The Suez Crisis very publicly exposed Britain's limitations to the world and confirmed Britain's decline on the world stage and its end as a first-rate power, demonstrating that henceforth it could no longer act without at least the acquiescence, if not the full support, of the United States. The events at Suez wounded British national pride, leading one Member of Parliament (MP) to describe it as "Britain's Waterloo" and another to suggest that the country had become an "American satellite". Margaret Thatcher later described the mindset she believed had befallen Britain's political leaders after Suez where they "went from believing that Britain could do anything to an almost neurotic belief that Britain could do nothing", from which Britain did not recover until the successful recapture of the Falkland Islands from Argentina in 1982.
While the Suez Crisis caused British power in the Middle East to weaken, it did not collapse. Britain again deployed its armed forces to the region, intervening in Oman (1957), Jordan (1958) and Kuwait (1961), though on these occasions with American approval, as the new Prime Minister Harold Macmillan's foreign policy was to remain firmly aligned with the United States. Although Britain granted Kuwait independence in 1961, it continued to maintain a military presence in the Middle East for another decade. On 16 January 1968, a few weeks after the devaluation of the pound, Prime Minister Harold Wilson and his Defence Secretary Denis Healey announced that British troops would be withdrawn from major military bases East of Suez, which included the ones in the Middle East, and primarily from Malaysia and Singapore by the end of 1971, instead of 1975 as earlier planned. By that time over 50,000 British military personnel were still stationed in the Far East, including 30,000 in Singapore. The British granted independence to the Maldives in 1965 but continued to station a garrison there until 1976, withdrew from Aden in 1967, and granted independence to Bahrain, Qatar, and the United Arab Emirates in 1971.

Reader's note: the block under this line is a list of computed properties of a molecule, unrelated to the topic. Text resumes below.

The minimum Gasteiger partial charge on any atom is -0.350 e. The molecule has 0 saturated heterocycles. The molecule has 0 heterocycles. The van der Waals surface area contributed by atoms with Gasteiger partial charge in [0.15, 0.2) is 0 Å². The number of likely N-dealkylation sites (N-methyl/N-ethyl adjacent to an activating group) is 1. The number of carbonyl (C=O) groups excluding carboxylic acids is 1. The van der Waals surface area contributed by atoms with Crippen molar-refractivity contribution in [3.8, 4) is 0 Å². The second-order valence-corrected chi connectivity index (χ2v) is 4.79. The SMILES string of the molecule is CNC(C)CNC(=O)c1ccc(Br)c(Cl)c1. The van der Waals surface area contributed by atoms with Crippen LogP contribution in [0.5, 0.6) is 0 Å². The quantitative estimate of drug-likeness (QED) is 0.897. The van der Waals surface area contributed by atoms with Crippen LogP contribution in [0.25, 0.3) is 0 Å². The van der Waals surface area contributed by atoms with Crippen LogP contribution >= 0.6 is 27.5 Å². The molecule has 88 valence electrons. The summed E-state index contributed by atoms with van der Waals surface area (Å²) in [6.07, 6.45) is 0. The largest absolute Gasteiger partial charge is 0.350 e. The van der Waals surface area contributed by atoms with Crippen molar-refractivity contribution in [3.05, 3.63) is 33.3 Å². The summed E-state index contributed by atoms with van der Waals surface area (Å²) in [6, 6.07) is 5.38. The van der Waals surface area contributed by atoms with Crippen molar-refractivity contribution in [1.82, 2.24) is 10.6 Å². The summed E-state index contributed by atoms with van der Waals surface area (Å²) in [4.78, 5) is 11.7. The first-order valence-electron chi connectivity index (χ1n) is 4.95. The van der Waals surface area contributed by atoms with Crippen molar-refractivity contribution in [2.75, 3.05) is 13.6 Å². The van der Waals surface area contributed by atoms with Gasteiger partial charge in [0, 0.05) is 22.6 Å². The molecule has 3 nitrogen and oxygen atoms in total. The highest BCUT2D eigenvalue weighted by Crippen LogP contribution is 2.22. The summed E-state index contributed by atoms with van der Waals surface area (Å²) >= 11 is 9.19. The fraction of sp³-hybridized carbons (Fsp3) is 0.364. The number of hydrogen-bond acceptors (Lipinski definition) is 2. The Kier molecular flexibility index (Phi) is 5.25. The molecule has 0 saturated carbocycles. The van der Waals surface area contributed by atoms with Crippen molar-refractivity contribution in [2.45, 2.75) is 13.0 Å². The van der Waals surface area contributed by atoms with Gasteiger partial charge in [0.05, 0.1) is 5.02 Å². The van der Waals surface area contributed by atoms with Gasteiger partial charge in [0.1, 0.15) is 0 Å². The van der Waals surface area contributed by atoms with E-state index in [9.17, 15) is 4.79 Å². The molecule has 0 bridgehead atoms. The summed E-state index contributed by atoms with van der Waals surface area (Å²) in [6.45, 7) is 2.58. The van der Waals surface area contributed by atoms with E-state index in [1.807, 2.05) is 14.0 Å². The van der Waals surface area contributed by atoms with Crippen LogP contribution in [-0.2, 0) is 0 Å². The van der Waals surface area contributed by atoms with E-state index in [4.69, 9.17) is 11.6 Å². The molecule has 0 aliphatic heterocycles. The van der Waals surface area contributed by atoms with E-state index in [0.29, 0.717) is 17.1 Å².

Macmillan gave a speech in Cape Town, South Africa in February 1960 where he spoke of "the wind of change blowing through this continent". Macmillan wished to avoid the same kind of colonial war that France was fighting in Algeria, and under his premiership decolonisation proceeded rapidly. To the three colonies that had been granted independence in the 1950s—Sudan, the Gold Coast and Malaya—were added nearly ten times that number during the 1960s.
Britain's remaining colonies in Africa, except for self-governing Southern Rhodesia, were all granted independence by 1968. British withdrawal from the southern and eastern parts of Africa was not a peaceful process. Kenyan independence was preceded by the eight-year Mau Mau uprising, in which tens of thousands of suspected rebels were interned by the colonial government in detention camps. In Rhodesia, the 1965 Unilateral Declaration of Independence by the white minority resulted in a civil war that lasted until the Lancaster House Agreement of 1979, which set the terms for recognised independence in 1980, as the new nation of Zimbabwe.
In Cyprus, a guerrilla war waged by the Greek Cypriot organisation EOKA against British rule, was ended in 1959 by the London and Zürich Agreements, which resulted in Cyprus being granted independence in 1960. The UK retained the military bases of Akrotiri and Dhekelia as sovereign base areas. The Mediterranean colony of Malta was amicably granted independence from the UK in 1964 and became the country of Malta, though the idea had been raised in 1955 of integration with Britain.